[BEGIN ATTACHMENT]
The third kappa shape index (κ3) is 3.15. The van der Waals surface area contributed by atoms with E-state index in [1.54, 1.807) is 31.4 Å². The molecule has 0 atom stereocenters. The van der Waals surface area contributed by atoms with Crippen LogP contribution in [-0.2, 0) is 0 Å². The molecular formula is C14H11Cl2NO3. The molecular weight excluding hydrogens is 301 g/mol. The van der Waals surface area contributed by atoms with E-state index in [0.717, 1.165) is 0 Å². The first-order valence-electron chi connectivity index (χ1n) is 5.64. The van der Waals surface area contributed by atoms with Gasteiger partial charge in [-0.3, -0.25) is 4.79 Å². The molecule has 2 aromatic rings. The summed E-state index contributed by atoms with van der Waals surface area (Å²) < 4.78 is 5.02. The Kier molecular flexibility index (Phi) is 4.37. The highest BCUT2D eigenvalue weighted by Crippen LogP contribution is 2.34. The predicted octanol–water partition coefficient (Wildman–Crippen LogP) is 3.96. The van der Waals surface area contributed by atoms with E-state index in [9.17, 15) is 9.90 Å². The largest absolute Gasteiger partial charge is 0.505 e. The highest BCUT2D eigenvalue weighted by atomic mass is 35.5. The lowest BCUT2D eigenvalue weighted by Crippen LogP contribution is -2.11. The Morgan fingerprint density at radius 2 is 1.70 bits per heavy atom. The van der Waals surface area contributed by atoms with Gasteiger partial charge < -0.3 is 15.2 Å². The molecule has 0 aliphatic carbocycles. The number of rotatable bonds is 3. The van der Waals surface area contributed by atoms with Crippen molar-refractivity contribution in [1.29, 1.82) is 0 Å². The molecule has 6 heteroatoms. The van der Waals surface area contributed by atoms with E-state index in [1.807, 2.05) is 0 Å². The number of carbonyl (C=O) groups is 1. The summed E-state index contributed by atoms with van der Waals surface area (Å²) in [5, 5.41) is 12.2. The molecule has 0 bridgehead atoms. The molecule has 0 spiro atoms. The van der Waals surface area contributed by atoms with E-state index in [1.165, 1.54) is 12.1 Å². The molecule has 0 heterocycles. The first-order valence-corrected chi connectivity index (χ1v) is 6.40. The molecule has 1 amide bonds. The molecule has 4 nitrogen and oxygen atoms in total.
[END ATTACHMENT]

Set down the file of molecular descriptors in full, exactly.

The third kappa shape index (κ3) is 3.15. The van der Waals surface area contributed by atoms with E-state index in [1.54, 1.807) is 31.4 Å². The molecule has 0 atom stereocenters. The van der Waals surface area contributed by atoms with Crippen LogP contribution in [-0.2, 0) is 0 Å². The molecular formula is C14H11Cl2NO3. The molecular weight excluding hydrogens is 301 g/mol. The van der Waals surface area contributed by atoms with E-state index in [0.717, 1.165) is 0 Å². The first-order valence-electron chi connectivity index (χ1n) is 5.64. The van der Waals surface area contributed by atoms with Gasteiger partial charge in [-0.3, -0.25) is 4.79 Å². The molecule has 2 aromatic rings. The summed E-state index contributed by atoms with van der Waals surface area (Å²) < 4.78 is 5.02. The Kier molecular flexibility index (Phi) is 4.37. The highest BCUT2D eigenvalue weighted by Crippen LogP contribution is 2.34. The predicted octanol–water partition coefficient (Wildman–Crippen LogP) is 3.96. The van der Waals surface area contributed by atoms with E-state index in [9.17, 15) is 9.90 Å². The largest absolute Gasteiger partial charge is 0.505 e. The highest BCUT2D eigenvalue weighted by atomic mass is 35.5. The lowest BCUT2D eigenvalue weighted by Crippen LogP contribution is -2.11. The Morgan fingerprint density at radius 2 is 1.70 bits per heavy atom. The van der Waals surface area contributed by atoms with Gasteiger partial charge < -0.3 is 15.2 Å². The molecule has 0 aliphatic carbocycles. The number of rotatable bonds is 3. The van der Waals surface area contributed by atoms with Crippen molar-refractivity contribution in [1.29, 1.82) is 0 Å². The molecule has 6 heteroatoms. The van der Waals surface area contributed by atoms with E-state index in [1.807, 2.05) is 0 Å². The number of carbonyl (C=O) groups is 1. The summed E-state index contributed by atoms with van der Waals surface area (Å²) in [5, 5.41) is 12.2. The molecule has 0 bridgehead atoms. The molecule has 0 spiro atoms. The van der Waals surface area contributed by atoms with E-state index in [1.165, 1.54) is 12.1 Å². The molecule has 0 heterocycles. The first-order valence-corrected chi connectivity index (χ1v) is 6.40. The molecule has 1 amide bonds. The molecule has 4 nitrogen and oxygen atoms in total.